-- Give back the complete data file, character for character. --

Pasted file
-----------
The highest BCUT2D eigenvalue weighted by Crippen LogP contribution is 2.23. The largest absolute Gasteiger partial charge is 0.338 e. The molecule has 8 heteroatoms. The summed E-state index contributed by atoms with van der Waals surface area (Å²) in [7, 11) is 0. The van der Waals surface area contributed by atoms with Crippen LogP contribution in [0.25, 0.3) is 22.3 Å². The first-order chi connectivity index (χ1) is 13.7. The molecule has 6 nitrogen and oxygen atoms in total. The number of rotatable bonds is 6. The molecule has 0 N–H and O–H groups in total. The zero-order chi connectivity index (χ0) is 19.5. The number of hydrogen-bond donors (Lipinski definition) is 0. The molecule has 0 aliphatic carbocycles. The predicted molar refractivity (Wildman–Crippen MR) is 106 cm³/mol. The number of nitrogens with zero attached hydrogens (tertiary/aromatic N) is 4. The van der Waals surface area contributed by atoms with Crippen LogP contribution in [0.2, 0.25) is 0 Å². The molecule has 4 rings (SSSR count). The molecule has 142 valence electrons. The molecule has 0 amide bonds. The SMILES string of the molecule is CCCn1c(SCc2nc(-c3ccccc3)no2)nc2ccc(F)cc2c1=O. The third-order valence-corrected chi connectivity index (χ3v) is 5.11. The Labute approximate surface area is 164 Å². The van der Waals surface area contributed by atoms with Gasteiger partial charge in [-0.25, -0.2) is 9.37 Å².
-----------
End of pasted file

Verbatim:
The highest BCUT2D eigenvalue weighted by Crippen LogP contribution is 2.23. The largest absolute Gasteiger partial charge is 0.338 e. The molecule has 8 heteroatoms. The summed E-state index contributed by atoms with van der Waals surface area (Å²) in [7, 11) is 0. The van der Waals surface area contributed by atoms with Crippen LogP contribution in [0.25, 0.3) is 22.3 Å². The first-order chi connectivity index (χ1) is 13.7. The molecule has 6 nitrogen and oxygen atoms in total. The number of rotatable bonds is 6. The molecule has 0 N–H and O–H groups in total. The zero-order chi connectivity index (χ0) is 19.5. The number of hydrogen-bond donors (Lipinski definition) is 0. The molecule has 0 aliphatic carbocycles. The predicted molar refractivity (Wildman–Crippen MR) is 106 cm³/mol. The number of nitrogens with zero attached hydrogens (tertiary/aromatic N) is 4. The van der Waals surface area contributed by atoms with Crippen LogP contribution in [0.2, 0.25) is 0 Å². The molecule has 4 rings (SSSR count). The molecule has 142 valence electrons. The molecule has 0 amide bonds. The SMILES string of the molecule is CCCn1c(SCc2nc(-c3ccccc3)no2)nc2ccc(F)cc2c1=O. The third-order valence-corrected chi connectivity index (χ3v) is 5.11. The Labute approximate surface area is 164 Å². The van der Waals surface area contributed by atoms with Gasteiger partial charge in [-0.25, -0.2) is 9.37 Å².